Transport of fluids at field scale and immobilization of nonwetting phases is ultimately determined by pore-scale and fracture-scale processes. Hence, microscopic observations are valuable to interpret larger-scale phenomena (i.e., core scale). Such observations also help us to deepen our mechanistic understandings and provide validation of pore network models and direct numerical simulations of fluid flow.
We create microfluidic devices, referred to as micromodels, using electronics grade silicon wafers and photolithographic techniques. Two-dimensional micromodels allow direct observation of pore-scale events as well as provide understanding of the movement of dispersed bubbles. Micromodels contain an etched pore network pattern that is directly observable with a microscope. A first step is the imaging of representative pore features in rock thin sections. The end result of fabrication is a two-dimensional medium with a precisely known pore network pattern, number of pores, and geometry. To date, we have created micromodels of Berea sandstone, a heavy-oil sand, an idealized rough fracture, a dual porosity limestone, and a meter-long capillary on a chip as shown in the figure below.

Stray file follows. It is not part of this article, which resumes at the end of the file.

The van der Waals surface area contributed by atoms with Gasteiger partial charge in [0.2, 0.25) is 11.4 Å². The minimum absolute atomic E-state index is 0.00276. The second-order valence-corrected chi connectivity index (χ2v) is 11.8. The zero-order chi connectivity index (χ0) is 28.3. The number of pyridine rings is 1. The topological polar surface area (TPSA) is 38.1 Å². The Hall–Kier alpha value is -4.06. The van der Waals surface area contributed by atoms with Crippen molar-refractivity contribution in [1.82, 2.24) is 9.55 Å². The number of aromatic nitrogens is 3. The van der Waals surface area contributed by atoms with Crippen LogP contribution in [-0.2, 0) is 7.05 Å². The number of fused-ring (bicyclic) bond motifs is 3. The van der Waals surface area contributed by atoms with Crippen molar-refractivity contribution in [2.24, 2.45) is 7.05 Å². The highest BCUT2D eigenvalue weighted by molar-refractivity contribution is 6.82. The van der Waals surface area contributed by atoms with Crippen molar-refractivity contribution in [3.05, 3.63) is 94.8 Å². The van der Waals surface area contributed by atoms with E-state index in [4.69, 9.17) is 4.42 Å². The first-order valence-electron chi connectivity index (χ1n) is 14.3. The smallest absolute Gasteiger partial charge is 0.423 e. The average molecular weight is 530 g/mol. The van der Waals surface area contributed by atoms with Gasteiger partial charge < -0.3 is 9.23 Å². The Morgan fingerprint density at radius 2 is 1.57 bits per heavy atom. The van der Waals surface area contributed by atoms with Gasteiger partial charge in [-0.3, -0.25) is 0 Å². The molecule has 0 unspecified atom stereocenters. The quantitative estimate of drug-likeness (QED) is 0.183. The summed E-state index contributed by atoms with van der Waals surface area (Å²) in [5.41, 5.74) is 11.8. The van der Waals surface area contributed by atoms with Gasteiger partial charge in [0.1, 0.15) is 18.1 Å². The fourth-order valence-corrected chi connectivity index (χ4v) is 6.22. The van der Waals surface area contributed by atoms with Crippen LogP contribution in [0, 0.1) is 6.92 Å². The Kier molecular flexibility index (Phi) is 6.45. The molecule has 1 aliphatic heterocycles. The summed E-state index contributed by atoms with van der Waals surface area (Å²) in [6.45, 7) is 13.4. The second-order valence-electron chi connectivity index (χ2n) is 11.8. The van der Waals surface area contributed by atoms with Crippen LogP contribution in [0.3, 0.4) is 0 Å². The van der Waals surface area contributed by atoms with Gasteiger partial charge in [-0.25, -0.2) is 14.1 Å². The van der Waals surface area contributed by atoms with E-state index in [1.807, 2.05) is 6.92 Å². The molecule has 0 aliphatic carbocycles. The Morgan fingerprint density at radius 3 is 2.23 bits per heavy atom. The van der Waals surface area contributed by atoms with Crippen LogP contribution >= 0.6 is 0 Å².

We are using microfluidic devices to investigate the mechanics of residual nonwetting phase trapping and the subsequent dissolution of residual phase into the surrounding aqueous phase. This work has application to carbon dioxide storage as well as to water-alternating-gas (WAG) processes. Similarly, we are visualizing (and modeling—see enhanced recovery) the texture (or bubble density) of aqueous wetting foams for mobility control of carbon dioxide in fractures. Conditions span wet to dry foams as well as a wide range of capillary number.
Additionally, we have been successful in the design and manufacture of capillaries with 10’s of µm cross sectional dimensions that are over a meter long. These capillary tubes on a chip are important devices for applications to the dynamics of bubble flow, homogeneous precipitation under flow, and minimum miscibility pressure of carbon dioxide.